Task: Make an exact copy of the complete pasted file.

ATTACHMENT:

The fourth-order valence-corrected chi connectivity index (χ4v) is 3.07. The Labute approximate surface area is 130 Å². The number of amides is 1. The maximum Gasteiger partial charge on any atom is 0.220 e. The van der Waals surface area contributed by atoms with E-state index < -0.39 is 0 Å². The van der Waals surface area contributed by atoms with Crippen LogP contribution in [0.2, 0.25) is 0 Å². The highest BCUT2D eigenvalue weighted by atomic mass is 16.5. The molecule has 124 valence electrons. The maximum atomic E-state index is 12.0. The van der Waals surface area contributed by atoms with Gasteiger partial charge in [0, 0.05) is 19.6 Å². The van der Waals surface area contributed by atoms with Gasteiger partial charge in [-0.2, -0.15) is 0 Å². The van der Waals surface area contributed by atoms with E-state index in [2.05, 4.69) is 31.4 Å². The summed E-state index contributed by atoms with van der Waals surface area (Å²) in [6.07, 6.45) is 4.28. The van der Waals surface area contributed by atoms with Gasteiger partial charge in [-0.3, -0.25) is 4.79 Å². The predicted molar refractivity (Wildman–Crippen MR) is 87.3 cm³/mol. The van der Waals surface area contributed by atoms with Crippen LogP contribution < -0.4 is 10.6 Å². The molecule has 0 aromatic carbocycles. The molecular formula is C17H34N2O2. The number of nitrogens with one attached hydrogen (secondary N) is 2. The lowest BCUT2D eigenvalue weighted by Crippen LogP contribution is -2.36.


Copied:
The fourth-order valence-corrected chi connectivity index (χ4v) is 3.07. The Labute approximate surface area is 130 Å². The number of amides is 1. The maximum Gasteiger partial charge on any atom is 0.220 e. The van der Waals surface area contributed by atoms with E-state index < -0.39 is 0 Å². The van der Waals surface area contributed by atoms with Crippen LogP contribution in [0.2, 0.25) is 0 Å². The highest BCUT2D eigenvalue weighted by atomic mass is 16.5. The molecule has 124 valence electrons. The maximum atomic E-state index is 12.0. The van der Waals surface area contributed by atoms with Gasteiger partial charge in [0, 0.05) is 19.6 Å². The van der Waals surface area contributed by atoms with Gasteiger partial charge in [-0.2, -0.15) is 0 Å². The van der Waals surface area contributed by atoms with E-state index in [2.05, 4.69) is 31.4 Å². The summed E-state index contributed by atoms with van der Waals surface area (Å²) in [6.07, 6.45) is 4.28. The van der Waals surface area contributed by atoms with Gasteiger partial charge in [-0.3, -0.25) is 4.79 Å². The predicted molar refractivity (Wildman–Crippen MR) is 87.3 cm³/mol. The van der Waals surface area contributed by atoms with Crippen LogP contribution < -0.4 is 10.6 Å². The molecule has 0 aromatic carbocycles. The molecular formula is C17H34N2O2. The number of nitrogens with one attached hydrogen (secondary N) is 2. The lowest BCUT2D eigenvalue weighted by Crippen LogP contribution is -2.36.